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Joseph Grigely
Alain K.
December 16, 1995




ArtNet Worldwide 1997

























Joseph Grigely
Paula H.
January 12, 1996




























Joseph Grigely
Untitled Conversation
at the Potato Cafe
1996


























Joseph Grigley
Untitled Conversation
at the Potato Cafe
1996



joseph grigely

at ac project room



by Mia Fineman

Joseph Grigely, an artist and critical theorist

who became deaf as the result of a childhood

accident, is best known for exhibiting

compilations of scribbled notes written to him on

odd scraps of paper by friends and acquaintances

when he was unable to read their lips. Grigely's

"Conversations with the Hearing" usually take

place during noisy social gatherings-- at galleries,

restaurants, bars--where passing notes leaves behind

a visible residue of the ephemeral flow of cocktail-

party small talk.


Semiotically inclined critics have pounced on

Grigely's "inscribed conversations" as a tailor-made

illustration of the subordination of speech to

writing, a notion that has preoccupied French

theory for the last few decades. Clearly this is

no news to Grigely, himself an academic who has

just published a book on textual criticism,

Textualterity: Art, Theory, and Textual Criticism

(University of Michigan, Ann Arbor, 1995). The terse,

scribbled notes in his work have also been justly

compared to the bite-sized fragments of text rapidly

proliferating in the moveable feast of electronic

communication. The most tantalizing pleasure Grigely's

work offers, however, is the opportunity for spying

and textual eavesdropping, the chance to listen in

on a conversation from the passively hidden

perspective of a fly on the wall.


Grigely's latest body of work consists mainly of

small photographic "portraits" of his conversation

partners' hands surrounded by the ordinary table-

top detritus of coffee cups, cigarettes, books and

notepads. Many of the hands are shown in the act

of writing, a motif that certainly makes sense in

light of Grigely's larger project. However, this

work also contains a...well, heavy-handed reference

to the early '80s critical trope of photography as

a form of writing, which Rosalind Krauss has

explicitly linked to the glut of modernist images

of hands in the act of writing (see "When Words

Fail," October 22, fall 1982). But ultimately,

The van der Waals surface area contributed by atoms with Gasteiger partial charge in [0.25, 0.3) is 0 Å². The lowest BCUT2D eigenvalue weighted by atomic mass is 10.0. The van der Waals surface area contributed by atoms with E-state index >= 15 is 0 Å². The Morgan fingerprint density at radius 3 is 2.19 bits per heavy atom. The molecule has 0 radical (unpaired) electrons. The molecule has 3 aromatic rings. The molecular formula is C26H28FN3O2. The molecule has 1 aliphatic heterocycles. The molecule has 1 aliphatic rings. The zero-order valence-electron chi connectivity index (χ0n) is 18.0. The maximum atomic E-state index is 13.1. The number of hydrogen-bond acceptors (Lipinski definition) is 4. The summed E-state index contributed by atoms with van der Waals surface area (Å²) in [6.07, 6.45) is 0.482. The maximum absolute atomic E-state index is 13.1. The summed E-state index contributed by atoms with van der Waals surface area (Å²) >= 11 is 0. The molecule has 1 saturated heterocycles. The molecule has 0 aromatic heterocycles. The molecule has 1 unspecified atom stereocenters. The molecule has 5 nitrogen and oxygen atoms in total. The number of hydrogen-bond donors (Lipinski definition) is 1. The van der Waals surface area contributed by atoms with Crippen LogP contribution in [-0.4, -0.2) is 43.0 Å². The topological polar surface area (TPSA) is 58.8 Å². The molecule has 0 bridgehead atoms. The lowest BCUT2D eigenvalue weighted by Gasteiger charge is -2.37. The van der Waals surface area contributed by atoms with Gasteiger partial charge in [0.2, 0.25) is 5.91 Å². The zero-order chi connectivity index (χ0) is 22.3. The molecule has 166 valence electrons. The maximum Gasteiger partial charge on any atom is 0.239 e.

the central conceit of Grigely's photographs--

"diverting the traditional representation of

character and identity from the countenance of

the face to the countenance of the hand," as

the press release puts it--requires, or rather

elicits, an unusual degree of attentiveness.

To a certain extent, portraits of hands may

rely on common representational tropes (rough

like a worker's, smooth like a dandy's), but

these associations are less familiar and less

immediate than the kinds of information we glean

from faces. For all their gestural subtlety,

Grigely's images stubbornly maintain a frustrating

degree of anonymity not possible in more conventional

photographic portraiture.


The centerpiece of the show, Untitled Conversation

at the Potato Cafe, is a trompe-l'oeil reconstruction

of a Parisian cafe table calculatedly scattered with

scraps of paper excerpting a conversation between

Grigely and an anonymous dinner companion. The

carefully composed tableau--including a red and

white checked tablecloth, an empty bottle of Burgundy,

wine glasses, coffee cups, a used ashtray, burning

tea candles, and a dead red rose in a glass vase--does

little except to evoke a timeworn set of American

cliches about Parisian cafe culture. The notes on the

table are only slightly less contrived: "This part

of Paris is too hip for it's own good," comments one

of the interlocutors. "I love you, you know," a scrap

of paper partly hidden underneath a saucer mysteriously

offers. Reading over the shoulders of the absent diners,

one gets the sense that these fragmentary remnants

conceal more than they reveal--that the real dirt

is hidden somewhere between the lines. But as anyone

who has illicitly perused forbidden journal entries

knows, the promises of textual eavesdropping usually

far outweigh its payoff.



May 24-June 29, 1996, 15 Renwick St., NY, NY 10013


Mia Fineman is a New York writer.



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